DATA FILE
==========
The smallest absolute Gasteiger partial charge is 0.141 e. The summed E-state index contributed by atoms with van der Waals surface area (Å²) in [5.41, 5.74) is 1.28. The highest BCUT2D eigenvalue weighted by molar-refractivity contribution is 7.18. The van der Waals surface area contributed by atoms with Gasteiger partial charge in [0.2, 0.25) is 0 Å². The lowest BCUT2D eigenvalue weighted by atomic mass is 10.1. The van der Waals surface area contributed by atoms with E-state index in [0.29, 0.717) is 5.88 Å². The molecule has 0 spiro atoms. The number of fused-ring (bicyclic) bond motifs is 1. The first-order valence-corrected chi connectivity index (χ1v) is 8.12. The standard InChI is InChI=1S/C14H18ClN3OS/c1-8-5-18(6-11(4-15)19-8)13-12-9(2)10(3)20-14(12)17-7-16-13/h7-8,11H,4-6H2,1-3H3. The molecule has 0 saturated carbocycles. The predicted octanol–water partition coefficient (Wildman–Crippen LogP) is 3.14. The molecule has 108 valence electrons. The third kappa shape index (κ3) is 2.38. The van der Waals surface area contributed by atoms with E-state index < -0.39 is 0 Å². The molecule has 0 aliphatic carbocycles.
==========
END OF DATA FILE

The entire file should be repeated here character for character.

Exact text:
The smallest absolute Gasteiger partial charge is 0.141 e. The summed E-state index contributed by atoms with van der Waals surface area (Å²) in [5.41, 5.74) is 1.28. The highest BCUT2D eigenvalue weighted by molar-refractivity contribution is 7.18. The van der Waals surface area contributed by atoms with Gasteiger partial charge in [0.2, 0.25) is 0 Å². The lowest BCUT2D eigenvalue weighted by atomic mass is 10.1. The van der Waals surface area contributed by atoms with E-state index in [0.29, 0.717) is 5.88 Å². The molecule has 0 spiro atoms. The number of fused-ring (bicyclic) bond motifs is 1. The first-order valence-corrected chi connectivity index (χ1v) is 8.12. The standard InChI is InChI=1S/C14H18ClN3OS/c1-8-5-18(6-11(4-15)19-8)13-12-9(2)10(3)20-14(12)17-7-16-13/h7-8,11H,4-6H2,1-3H3. The molecule has 0 saturated carbocycles. The predicted octanol–water partition coefficient (Wildman–Crippen LogP) is 3.14. The molecule has 108 valence electrons. The third kappa shape index (κ3) is 2.38. The van der Waals surface area contributed by atoms with E-state index < -0.39 is 0 Å². The molecule has 0 aliphatic carbocycles.